I love the Holidays! I can not contain my smile when I think about them. Really any excuse to give gifts (no matter how small), cook yummy food and get together with friends and family. I love the feeling of building excitement, the day when I start getting to give the gifts I have worked so hard to get. On Christmas morning I am the first person awake in my house, nudging my sleepy-eyed family. The look, that passes a person’s face, when the gift is just right is the “holy grail,” to me. In that split second you can see them thinking, “How could she remember? She really knows me and listens.” To me, that feeling of the other person’s joy is the ultimate win.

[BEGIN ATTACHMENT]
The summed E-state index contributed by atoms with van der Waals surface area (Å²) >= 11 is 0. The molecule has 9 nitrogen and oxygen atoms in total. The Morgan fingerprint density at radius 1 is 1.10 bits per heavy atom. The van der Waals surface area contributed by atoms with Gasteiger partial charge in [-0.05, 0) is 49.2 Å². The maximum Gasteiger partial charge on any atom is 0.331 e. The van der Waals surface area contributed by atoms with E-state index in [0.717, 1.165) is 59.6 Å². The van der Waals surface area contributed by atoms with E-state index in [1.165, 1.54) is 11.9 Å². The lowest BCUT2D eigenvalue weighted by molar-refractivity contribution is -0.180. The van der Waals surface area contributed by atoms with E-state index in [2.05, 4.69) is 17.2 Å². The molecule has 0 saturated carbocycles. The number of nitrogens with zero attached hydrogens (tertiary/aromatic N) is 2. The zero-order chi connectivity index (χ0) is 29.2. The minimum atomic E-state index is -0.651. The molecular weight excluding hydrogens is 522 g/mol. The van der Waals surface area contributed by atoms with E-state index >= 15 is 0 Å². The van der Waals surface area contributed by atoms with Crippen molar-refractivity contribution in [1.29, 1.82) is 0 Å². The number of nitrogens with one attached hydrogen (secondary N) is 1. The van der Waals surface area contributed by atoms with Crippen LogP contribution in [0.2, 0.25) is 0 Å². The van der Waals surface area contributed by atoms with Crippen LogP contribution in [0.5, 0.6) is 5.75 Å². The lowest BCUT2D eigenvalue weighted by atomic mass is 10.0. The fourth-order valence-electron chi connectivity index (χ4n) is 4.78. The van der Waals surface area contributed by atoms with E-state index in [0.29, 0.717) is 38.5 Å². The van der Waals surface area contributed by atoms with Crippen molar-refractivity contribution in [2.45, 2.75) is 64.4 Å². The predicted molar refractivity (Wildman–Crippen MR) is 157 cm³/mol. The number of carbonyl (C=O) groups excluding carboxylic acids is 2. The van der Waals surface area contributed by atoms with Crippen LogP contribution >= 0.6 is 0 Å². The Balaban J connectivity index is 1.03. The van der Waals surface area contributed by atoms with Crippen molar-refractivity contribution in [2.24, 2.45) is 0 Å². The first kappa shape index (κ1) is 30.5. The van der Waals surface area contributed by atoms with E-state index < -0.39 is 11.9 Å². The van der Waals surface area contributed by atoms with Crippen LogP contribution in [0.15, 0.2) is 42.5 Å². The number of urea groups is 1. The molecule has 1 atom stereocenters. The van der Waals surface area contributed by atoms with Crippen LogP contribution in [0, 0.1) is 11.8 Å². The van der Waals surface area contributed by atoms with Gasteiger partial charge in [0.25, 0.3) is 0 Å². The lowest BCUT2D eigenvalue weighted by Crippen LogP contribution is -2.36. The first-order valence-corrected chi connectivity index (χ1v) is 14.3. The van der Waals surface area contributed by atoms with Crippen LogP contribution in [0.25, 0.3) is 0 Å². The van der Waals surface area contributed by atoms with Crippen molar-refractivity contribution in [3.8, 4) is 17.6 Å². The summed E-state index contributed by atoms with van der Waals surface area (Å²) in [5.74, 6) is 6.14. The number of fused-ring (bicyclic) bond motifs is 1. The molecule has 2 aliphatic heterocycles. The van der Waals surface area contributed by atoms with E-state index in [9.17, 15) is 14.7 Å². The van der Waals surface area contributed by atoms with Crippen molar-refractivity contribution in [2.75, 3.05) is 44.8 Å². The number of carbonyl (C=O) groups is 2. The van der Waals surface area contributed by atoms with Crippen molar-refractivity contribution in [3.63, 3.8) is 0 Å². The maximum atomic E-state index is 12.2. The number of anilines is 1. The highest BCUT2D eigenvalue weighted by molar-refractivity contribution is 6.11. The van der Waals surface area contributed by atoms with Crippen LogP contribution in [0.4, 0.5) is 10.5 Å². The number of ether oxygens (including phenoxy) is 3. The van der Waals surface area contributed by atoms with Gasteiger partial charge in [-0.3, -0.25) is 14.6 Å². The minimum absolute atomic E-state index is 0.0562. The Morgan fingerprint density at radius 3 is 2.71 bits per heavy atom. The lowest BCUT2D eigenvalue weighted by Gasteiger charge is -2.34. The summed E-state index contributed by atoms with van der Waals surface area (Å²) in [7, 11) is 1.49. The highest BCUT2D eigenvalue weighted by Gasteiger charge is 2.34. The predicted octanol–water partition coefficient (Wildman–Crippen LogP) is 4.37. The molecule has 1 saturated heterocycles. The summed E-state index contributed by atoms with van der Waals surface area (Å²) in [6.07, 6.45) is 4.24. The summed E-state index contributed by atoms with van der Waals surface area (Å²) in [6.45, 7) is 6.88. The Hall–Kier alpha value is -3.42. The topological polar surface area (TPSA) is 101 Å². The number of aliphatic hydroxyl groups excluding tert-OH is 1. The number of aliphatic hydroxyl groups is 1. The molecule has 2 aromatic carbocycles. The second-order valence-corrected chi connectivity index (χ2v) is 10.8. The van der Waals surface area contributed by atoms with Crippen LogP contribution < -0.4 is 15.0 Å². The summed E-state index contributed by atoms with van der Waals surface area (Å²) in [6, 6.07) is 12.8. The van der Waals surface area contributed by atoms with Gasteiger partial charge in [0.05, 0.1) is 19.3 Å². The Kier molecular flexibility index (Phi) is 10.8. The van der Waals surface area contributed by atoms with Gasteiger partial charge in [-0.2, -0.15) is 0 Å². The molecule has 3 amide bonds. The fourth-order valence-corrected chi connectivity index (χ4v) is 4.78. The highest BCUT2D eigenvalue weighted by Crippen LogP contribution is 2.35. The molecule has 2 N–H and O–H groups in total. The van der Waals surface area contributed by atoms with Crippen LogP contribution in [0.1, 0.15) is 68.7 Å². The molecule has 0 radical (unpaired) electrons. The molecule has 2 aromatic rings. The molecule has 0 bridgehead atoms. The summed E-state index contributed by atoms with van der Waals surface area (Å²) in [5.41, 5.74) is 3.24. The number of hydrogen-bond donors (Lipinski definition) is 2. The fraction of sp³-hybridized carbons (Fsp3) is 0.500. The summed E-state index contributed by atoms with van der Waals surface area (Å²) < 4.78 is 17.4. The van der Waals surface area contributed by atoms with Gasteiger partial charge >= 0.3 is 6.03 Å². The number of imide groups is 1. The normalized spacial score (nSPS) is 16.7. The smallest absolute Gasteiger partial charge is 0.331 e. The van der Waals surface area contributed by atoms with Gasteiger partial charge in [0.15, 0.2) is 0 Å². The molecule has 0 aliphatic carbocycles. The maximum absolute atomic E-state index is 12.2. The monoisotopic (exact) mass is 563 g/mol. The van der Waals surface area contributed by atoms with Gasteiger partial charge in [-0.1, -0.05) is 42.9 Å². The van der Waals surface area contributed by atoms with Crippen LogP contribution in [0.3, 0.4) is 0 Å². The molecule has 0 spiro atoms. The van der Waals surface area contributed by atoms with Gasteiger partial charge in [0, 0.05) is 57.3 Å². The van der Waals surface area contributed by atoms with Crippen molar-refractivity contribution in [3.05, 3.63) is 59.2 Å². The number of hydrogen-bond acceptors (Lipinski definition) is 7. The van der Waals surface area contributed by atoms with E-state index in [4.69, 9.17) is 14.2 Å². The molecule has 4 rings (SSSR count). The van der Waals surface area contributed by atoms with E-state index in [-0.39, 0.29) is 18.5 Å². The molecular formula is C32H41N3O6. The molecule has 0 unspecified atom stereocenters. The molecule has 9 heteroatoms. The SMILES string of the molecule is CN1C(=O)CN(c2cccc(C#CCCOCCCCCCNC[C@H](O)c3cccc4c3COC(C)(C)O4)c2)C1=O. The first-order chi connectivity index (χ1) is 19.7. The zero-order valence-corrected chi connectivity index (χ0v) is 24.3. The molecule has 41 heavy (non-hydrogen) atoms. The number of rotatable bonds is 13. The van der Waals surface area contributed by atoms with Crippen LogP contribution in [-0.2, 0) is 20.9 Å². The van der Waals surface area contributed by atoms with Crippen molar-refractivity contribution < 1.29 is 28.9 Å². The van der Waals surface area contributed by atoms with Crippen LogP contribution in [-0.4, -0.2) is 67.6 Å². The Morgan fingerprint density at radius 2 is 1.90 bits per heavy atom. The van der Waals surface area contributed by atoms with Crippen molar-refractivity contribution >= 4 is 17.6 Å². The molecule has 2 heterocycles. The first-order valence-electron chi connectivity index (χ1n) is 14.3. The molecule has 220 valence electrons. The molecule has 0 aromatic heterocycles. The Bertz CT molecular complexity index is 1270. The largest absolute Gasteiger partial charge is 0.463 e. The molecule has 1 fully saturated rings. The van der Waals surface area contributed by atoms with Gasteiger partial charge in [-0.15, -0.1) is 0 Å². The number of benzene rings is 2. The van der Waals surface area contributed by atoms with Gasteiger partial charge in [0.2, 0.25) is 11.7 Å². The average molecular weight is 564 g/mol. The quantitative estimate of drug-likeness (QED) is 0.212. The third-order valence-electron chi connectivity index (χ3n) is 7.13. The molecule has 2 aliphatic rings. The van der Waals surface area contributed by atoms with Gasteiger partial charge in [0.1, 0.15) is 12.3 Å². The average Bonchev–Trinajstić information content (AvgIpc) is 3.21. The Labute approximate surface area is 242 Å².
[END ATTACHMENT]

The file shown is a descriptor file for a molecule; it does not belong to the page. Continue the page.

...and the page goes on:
I started to show significant symptoms of Fredrich’s Ataxia (FA), around the same time, as I became a mother. In other words, I have been adapting my childhood visions of how I would implement traditions as a mother for the past seventeen years. When you are a mother with a disability, even how you will get the presents down from the closet you have been hiding them needs to be planned. In addition, when you have a progressive degenerative disease, every year your abilities are slightly different, and what worked last year no longer works anymore. There are certain parts that makeup Christmas. As I get older and my disease progresses, I am learning to simplify aspects of my holiday prep, while at the same time learning creative ways to continue to do what I love. However, I am starting to understand the need for a lot of “elves” in Santa’s Village. They are the steam behind Santa’s engine, and without them, there would be no magic.
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